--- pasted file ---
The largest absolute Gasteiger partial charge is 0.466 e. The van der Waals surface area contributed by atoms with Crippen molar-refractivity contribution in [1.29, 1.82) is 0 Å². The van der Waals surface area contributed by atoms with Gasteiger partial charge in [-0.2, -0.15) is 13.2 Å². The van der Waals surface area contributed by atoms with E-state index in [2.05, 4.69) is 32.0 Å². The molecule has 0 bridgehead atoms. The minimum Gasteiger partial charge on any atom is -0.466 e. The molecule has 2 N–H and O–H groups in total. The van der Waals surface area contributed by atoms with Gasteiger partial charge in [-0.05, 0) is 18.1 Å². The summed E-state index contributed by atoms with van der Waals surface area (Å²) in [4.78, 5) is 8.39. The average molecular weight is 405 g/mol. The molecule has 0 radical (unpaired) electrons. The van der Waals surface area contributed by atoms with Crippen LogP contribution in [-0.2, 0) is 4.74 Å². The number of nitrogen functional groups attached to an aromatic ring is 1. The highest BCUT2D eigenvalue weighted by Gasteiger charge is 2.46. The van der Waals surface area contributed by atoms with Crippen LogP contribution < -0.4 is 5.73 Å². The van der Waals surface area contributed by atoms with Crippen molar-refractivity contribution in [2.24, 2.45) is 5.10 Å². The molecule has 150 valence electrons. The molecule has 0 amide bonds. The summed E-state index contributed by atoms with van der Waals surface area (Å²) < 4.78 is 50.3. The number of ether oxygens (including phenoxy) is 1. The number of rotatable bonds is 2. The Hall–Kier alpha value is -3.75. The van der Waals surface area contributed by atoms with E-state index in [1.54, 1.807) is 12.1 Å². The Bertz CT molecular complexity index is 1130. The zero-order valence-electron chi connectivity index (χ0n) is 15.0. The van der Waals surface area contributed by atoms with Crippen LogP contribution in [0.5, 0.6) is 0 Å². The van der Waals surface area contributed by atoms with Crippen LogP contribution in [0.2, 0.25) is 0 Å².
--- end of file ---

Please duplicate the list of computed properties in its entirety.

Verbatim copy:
The largest absolute Gasteiger partial charge is 0.466 e. The van der Waals surface area contributed by atoms with Crippen molar-refractivity contribution in [1.29, 1.82) is 0 Å². The van der Waals surface area contributed by atoms with Gasteiger partial charge in [-0.2, -0.15) is 13.2 Å². The van der Waals surface area contributed by atoms with E-state index in [2.05, 4.69) is 32.0 Å². The molecule has 0 bridgehead atoms. The minimum Gasteiger partial charge on any atom is -0.466 e. The molecule has 2 N–H and O–H groups in total. The van der Waals surface area contributed by atoms with Gasteiger partial charge in [-0.05, 0) is 18.1 Å². The summed E-state index contributed by atoms with van der Waals surface area (Å²) in [4.78, 5) is 8.39. The average molecular weight is 405 g/mol. The molecule has 0 radical (unpaired) electrons. The van der Waals surface area contributed by atoms with Crippen LogP contribution in [-0.2, 0) is 4.74 Å². The number of nitrogen functional groups attached to an aromatic ring is 1. The highest BCUT2D eigenvalue weighted by Gasteiger charge is 2.46. The van der Waals surface area contributed by atoms with Crippen LogP contribution < -0.4 is 5.73 Å². The van der Waals surface area contributed by atoms with Crippen molar-refractivity contribution in [2.24, 2.45) is 5.10 Å². The molecule has 150 valence electrons. The molecule has 0 amide bonds. The summed E-state index contributed by atoms with van der Waals surface area (Å²) < 4.78 is 50.3. The number of ether oxygens (including phenoxy) is 1. The number of rotatable bonds is 2. The Hall–Kier alpha value is -3.75. The van der Waals surface area contributed by atoms with E-state index in [1.54, 1.807) is 12.1 Å². The Bertz CT molecular complexity index is 1130. The zero-order valence-electron chi connectivity index (χ0n) is 15.0. The van der Waals surface area contributed by atoms with Crippen LogP contribution in [0.5, 0.6) is 0 Å². The van der Waals surface area contributed by atoms with Crippen LogP contribution in [0.2, 0.25) is 0 Å².